I don’t want to rake a dead horse over the coals (or, in the case of Pets.com, a bag of unsold horsefeed), but…
There are a lot of companies whose business models, products, or target markets are such that having a web site adds little or no value to their success. These companies would be better off spending money on strategic talent rather than on personalization software; reducing their mid-six-figure budgets for web development to far better, scaled-down $6,000 budgets — with the rest reserved for traditional tactical promotion; and refocusing on field sales training programs rather than on deploying a commerce system.
The web is a maturing business venue now. No new web-centric technology has been unveiled for some time — perhaps even for years. (The last one I can think of that really struck me as important is extensible markup language [XML], and that has as much to do with the back end as it does with the front end.) And if you compare Ernst & Young’s latest online retail report (almost a year old now) to its first online report (in 1997), you’ll see that virtually nothing has changed. Take a look:
- In the 1997 report, the top products purchased over the web were (in order from most to least): computer-related products, books, travel, clothing, and music.
- In the 2000 report, the top products purchased over the Internet were (in order from most to least): books, computer-related products, music, travel, and clothing.
Anyone detecting a pattern here?
You can’t sell what people won’t buy!
Not long ago, I got an email from a ClickZ reader asking me to look at his automobile wheels web site and discern why he wasn’t selling anything. I looked at it and thought I could see what the problems were, but when I told him that he would actually have to pay me to research and report my findings, I never heard from him again.
But I’ll tell you (and him, if he reads this article) what I found:
- He had no prominent shipping information or return policy — a basic tactical error many people make.
- He was selling a product over the web that couldn’t sell over the web — in this case, a product that needed to be installed.
My advice to him would have been to establish a nationwide network (perhaps for every metropolitan statistical area in the United States) of companies where he could ship the wheels, then have the purchaser bring the car to that location for installation, or drop the idea entirely. The first option is expensive and impractical, especially since real-world wheel and tire companies (like Discount Tires) already have that kind of network in place. The second option costs nothing and is no doubt the better approach.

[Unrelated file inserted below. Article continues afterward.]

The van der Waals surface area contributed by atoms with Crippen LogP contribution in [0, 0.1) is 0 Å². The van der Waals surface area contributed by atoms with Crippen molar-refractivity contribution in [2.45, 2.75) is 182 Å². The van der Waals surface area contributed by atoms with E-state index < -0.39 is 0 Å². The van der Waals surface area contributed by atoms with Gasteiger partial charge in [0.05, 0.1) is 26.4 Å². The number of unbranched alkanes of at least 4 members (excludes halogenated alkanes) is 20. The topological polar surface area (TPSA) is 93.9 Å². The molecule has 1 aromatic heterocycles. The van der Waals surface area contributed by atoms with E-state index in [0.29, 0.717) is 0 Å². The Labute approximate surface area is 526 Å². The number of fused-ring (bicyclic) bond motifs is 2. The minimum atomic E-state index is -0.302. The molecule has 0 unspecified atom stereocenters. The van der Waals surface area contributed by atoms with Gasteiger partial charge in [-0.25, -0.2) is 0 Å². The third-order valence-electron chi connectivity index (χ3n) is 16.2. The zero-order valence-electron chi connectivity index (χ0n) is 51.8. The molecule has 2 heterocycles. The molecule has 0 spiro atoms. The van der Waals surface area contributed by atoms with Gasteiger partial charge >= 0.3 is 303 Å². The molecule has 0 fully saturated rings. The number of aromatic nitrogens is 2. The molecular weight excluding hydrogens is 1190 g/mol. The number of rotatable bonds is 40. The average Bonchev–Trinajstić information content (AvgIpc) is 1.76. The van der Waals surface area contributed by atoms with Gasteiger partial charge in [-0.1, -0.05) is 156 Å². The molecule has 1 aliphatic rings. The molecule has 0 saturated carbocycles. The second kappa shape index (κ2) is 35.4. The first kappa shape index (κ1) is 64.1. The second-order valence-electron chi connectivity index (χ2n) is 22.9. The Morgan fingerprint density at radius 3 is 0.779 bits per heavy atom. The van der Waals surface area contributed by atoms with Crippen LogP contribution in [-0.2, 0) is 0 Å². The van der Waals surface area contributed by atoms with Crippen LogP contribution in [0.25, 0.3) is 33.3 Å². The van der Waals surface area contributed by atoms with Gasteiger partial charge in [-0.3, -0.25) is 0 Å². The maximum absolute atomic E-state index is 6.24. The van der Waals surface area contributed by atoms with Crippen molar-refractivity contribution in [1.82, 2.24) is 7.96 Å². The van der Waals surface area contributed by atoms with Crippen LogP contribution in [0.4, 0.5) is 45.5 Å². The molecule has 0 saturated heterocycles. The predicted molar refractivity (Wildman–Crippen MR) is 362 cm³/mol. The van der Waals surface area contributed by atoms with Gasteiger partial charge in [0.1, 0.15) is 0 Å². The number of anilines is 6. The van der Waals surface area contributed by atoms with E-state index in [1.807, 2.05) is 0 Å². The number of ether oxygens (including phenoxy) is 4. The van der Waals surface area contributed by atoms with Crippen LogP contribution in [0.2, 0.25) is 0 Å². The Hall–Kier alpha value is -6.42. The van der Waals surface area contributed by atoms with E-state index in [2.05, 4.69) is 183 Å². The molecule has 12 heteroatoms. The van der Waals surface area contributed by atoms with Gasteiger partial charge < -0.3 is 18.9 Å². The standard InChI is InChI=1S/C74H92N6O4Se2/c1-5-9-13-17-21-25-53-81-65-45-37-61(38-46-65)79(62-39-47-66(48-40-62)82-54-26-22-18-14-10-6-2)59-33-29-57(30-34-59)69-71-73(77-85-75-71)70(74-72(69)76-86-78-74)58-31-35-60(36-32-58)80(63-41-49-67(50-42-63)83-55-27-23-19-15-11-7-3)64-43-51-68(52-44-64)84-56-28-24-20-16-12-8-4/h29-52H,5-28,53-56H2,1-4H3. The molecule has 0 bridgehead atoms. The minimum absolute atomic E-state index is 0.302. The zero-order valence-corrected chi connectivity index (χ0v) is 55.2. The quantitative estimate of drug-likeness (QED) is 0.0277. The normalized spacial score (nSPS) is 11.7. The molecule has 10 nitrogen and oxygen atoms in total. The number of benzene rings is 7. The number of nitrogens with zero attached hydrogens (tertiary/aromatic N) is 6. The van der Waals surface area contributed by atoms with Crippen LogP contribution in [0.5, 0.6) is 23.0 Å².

There are lots of products that won’t sell online. Here are a few examples:
- Products that are expensive and for which emotion plays a large role in the purchasing decision. You’re not going to sell a lot of automobiles over the web (as the former head of Priceline’s auto division made clear a few weeks ago).
- Products that need to be integrated into an existing environment. (You’re not going to sell a lot of wall coverings, flooring, or furniture over the web. (Just ask Furniture.com.)
- Products that need to be installed (like the automobile wheels above).
- Products whose purchase online actually adds to the inconvenience and cost of the product. (Would you pay $12 extra to have a 40-lb. bag of dog food delivered to your door? If so, Pets.com would have liked you to visit its site.)
- Products whose quality varies from moment to moment — such as a bushel of oranges. (Yup, I’m predicting the demise of the Webvans of the world — there’s a reason why Webvan is recording a loss of $280 million from January to September 2000.)
But don’t throw the Internet out with the web site.
Now, this doesn’t mean that you shouldn’t have some presence online. And it doesn’t mean that you shouldn’t devote resources to communicating with your marketplace through your web site (and remember — as I wrote last month — online, everyone is part of one marketplace or another). And it certainly doesn’t mean that you shouldn’t be using the Internet’s ability to flow data inexpensively with partners and suppliers to cut your cost of business. It means you shouldn’t be trying to bend the web to get it to do something it just won’t do.
You know, those early enthusiasts were right: The World Wide Web really does level the playing field. And it’s leveling one company after another right to the ground.
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